Doctors Confirm That Cell Phones Cause Cancer

Published May 4, 2016
Updated January 18, 2018
Published May 4, 2016
Updated January 18, 2018
Cell Phone Radiation

Photo: makelessnoise/Flickr

You’ve probably heard your one conspiracy theory-obsessed relative warn that cell phones cause cancer. But now there’s scientific evidence to back up these claims.

Researchers at the Yale School of Medicine and the Environmental Health Trust (EHT) — a health education and advocacy group led by renowned physician and writer Dr. Devra Davis — claim that there is a link between cell phone use and brain cancer.

What’s more, according to the researchers, children are most susceptible to health problems stemming from exposure to cell phone radiation.

At a meeting yesterday for the Pediatric Academic Societies, Yale and EHT researchers presented several reports that maintain that “children absorb more microwave radiation” than adults.

The meeting was part of the Cell Phones, Wireless And Children’s Health Symposium 2016 in Baltimore. At the conference, a number of panelists discussed the links among cell phone usage, health and behavioral problems in children.

“These devices are really stressing and straining our family relationships because the average mom or dad will check their phones 60 to 110 times a day,” said clinical psychologist Dr. Catherine Steiner-Adair.

In addition to that warning and all the others presented at the symposium, a 2013 study showed that children who use cell phones are at a high risk of developing ADHD.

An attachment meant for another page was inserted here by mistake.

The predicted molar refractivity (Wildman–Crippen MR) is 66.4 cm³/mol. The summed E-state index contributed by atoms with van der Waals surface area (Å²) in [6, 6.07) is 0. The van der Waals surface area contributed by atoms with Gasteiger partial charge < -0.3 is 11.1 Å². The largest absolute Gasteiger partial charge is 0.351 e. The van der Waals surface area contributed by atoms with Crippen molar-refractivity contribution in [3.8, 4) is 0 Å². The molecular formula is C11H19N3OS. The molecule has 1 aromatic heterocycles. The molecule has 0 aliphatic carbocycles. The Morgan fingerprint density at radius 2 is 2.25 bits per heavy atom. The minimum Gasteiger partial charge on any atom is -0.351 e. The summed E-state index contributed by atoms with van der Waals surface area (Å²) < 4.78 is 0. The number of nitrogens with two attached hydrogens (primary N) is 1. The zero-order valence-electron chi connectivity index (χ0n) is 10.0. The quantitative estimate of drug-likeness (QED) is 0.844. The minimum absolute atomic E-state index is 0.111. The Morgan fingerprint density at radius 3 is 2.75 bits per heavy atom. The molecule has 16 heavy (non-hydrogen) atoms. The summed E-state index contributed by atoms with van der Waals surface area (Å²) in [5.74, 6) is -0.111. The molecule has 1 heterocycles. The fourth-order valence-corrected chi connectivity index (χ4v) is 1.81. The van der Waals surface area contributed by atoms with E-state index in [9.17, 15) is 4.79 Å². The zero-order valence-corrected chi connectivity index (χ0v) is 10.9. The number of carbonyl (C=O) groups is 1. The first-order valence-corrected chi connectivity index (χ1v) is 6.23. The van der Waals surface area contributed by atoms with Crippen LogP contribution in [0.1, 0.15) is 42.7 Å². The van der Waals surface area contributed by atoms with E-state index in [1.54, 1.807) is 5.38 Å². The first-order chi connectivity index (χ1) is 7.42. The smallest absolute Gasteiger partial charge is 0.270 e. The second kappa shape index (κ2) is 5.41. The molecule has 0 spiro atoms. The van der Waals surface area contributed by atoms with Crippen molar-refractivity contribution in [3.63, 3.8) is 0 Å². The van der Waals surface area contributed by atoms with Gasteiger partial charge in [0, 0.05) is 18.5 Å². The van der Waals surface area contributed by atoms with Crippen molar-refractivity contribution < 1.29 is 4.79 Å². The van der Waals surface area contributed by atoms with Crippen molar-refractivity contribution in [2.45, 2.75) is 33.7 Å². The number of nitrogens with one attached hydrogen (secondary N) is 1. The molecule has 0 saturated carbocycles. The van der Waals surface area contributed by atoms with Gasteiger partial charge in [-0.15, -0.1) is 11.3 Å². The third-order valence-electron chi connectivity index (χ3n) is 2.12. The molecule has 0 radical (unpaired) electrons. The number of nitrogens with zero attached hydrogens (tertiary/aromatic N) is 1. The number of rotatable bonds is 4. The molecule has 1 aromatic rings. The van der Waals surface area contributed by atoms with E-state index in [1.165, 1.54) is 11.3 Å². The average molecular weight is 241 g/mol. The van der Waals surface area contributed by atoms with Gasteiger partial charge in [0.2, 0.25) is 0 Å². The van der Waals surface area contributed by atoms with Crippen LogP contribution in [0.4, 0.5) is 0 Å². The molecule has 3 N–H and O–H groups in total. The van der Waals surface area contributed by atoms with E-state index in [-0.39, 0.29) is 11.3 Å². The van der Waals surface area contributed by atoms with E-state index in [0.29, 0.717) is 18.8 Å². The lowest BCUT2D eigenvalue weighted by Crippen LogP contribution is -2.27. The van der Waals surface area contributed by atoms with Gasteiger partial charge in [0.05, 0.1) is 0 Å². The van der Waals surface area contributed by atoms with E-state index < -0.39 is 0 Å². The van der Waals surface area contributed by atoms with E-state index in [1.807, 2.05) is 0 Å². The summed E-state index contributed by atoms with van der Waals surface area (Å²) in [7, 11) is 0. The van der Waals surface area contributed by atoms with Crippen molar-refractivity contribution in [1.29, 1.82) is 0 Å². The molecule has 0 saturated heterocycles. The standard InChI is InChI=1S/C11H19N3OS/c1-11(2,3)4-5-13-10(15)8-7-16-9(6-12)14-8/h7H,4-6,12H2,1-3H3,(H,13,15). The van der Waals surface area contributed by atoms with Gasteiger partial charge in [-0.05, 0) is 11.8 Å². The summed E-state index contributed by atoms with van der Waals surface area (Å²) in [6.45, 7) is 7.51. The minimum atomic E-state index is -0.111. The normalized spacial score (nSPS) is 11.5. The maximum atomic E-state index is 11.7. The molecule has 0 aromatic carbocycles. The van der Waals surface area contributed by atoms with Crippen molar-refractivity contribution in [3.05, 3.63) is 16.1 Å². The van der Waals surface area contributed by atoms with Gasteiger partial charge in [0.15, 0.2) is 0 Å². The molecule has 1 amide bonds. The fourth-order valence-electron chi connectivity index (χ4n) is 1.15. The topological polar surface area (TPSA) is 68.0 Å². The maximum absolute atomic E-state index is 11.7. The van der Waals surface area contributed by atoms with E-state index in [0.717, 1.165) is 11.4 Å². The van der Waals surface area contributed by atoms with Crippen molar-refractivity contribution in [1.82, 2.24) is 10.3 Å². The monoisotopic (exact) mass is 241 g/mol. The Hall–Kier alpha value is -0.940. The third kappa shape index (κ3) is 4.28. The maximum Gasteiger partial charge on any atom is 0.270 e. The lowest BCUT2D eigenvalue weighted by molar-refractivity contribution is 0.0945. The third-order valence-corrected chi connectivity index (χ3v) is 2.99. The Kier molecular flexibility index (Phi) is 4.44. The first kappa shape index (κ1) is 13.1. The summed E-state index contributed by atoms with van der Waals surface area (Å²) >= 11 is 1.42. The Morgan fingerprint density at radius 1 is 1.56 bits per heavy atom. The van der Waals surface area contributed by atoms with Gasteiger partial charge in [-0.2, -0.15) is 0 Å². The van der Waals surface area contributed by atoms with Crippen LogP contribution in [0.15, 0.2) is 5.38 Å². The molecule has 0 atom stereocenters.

Even worse, doctors fear that prolonged exposure to radiation during childhood will cause cancer later in life. But because cancers, such as brain tumors, take anywhere from 10-20 years to take root, researchers say it will be a long time before we truly know how risky cell phone use really is.

This is all the more troubling when you consider how often young people use their phones today. A recent Common Sense Media poll found that 50 percent of teens said they believed they were addicted to their phones.

Breaking that kind of dependency is imperative to doctors like Devra Davis, who has publicly advocated for cell phone manufacturers to conduct research into how to prevent dangerous exposure to radiation or several years (despite initially, like so many of us, not wanting to believe the evidence herself).

“The weight of the evidence is clear: cell phones do cause brain cancer,” she said.

Next, read about human radiation experiments conducted by the U.S. government. Then, check out the world’s first cell phone.

Elisabeth Sherman
Elisabeth Sherman is a writer living in Jersey City, New Jersey.